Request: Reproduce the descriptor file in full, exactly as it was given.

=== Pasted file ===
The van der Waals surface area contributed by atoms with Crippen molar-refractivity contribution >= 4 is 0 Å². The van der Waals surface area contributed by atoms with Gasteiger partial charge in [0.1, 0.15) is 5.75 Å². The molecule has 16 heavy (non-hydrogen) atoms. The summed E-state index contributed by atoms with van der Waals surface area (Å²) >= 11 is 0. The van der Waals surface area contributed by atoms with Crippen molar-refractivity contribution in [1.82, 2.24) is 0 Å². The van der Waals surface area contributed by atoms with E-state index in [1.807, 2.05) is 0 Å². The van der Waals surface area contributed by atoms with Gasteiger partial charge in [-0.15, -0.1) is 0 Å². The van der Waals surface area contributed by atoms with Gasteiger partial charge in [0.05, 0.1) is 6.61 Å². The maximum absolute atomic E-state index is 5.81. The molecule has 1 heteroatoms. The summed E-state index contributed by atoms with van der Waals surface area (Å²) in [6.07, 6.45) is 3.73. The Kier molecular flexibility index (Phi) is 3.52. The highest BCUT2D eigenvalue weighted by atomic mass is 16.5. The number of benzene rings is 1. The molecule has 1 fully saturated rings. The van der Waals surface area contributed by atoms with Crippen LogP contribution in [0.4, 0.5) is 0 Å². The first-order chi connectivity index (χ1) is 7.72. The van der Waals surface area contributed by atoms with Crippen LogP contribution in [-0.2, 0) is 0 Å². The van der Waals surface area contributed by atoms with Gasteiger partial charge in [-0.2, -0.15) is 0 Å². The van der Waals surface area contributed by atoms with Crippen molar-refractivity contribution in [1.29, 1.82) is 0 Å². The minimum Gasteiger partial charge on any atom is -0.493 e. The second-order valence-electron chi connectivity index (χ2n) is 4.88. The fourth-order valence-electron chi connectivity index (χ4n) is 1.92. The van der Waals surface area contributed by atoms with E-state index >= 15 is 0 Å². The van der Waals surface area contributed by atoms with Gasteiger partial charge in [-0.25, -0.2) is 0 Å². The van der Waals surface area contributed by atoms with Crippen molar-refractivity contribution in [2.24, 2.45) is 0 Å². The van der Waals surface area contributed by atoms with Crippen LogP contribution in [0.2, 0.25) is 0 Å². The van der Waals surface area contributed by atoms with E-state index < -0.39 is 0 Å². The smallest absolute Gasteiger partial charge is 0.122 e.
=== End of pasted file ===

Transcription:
The van der Waals surface area contributed by atoms with Crippen molar-refractivity contribution >= 4 is 0 Å². The van der Waals surface area contributed by atoms with Gasteiger partial charge in [0.1, 0.15) is 5.75 Å². The molecule has 16 heavy (non-hydrogen) atoms. The summed E-state index contributed by atoms with van der Waals surface area (Å²) >= 11 is 0. The van der Waals surface area contributed by atoms with Crippen molar-refractivity contribution in [1.82, 2.24) is 0 Å². The van der Waals surface area contributed by atoms with E-state index in [1.807, 2.05) is 0 Å². The van der Waals surface area contributed by atoms with Gasteiger partial charge in [-0.15, -0.1) is 0 Å². The van der Waals surface area contributed by atoms with Gasteiger partial charge in [0.05, 0.1) is 6.61 Å². The maximum absolute atomic E-state index is 5.81. The molecule has 1 heteroatoms. The summed E-state index contributed by atoms with van der Waals surface area (Å²) in [6.07, 6.45) is 3.73. The Kier molecular flexibility index (Phi) is 3.52. The highest BCUT2D eigenvalue weighted by atomic mass is 16.5. The number of benzene rings is 1. The molecule has 1 fully saturated rings. The van der Waals surface area contributed by atoms with Crippen LogP contribution in [0.4, 0.5) is 0 Å². The first-order chi connectivity index (χ1) is 7.72. The van der Waals surface area contributed by atoms with Crippen LogP contribution in [-0.2, 0) is 0 Å². The van der Waals surface area contributed by atoms with Gasteiger partial charge in [-0.2, -0.15) is 0 Å². The van der Waals surface area contributed by atoms with Crippen molar-refractivity contribution in [1.29, 1.82) is 0 Å². The minimum Gasteiger partial charge on any atom is -0.493 e. The second-order valence-electron chi connectivity index (χ2n) is 4.88. The fourth-order valence-electron chi connectivity index (χ4n) is 1.92. The van der Waals surface area contributed by atoms with E-state index >= 15 is 0 Å². The van der Waals surface area contributed by atoms with Gasteiger partial charge in [-0.25, -0.2) is 0 Å². The van der Waals surface area contributed by atoms with Crippen molar-refractivity contribution in [2.24, 2.45) is 0 Å². The van der Waals surface area contributed by atoms with Crippen LogP contribution in [0.2, 0.25) is 0 Å². The van der Waals surface area contributed by atoms with E-state index < -0.39 is 0 Å². The smallest absolute Gasteiger partial charge is 0.122 e.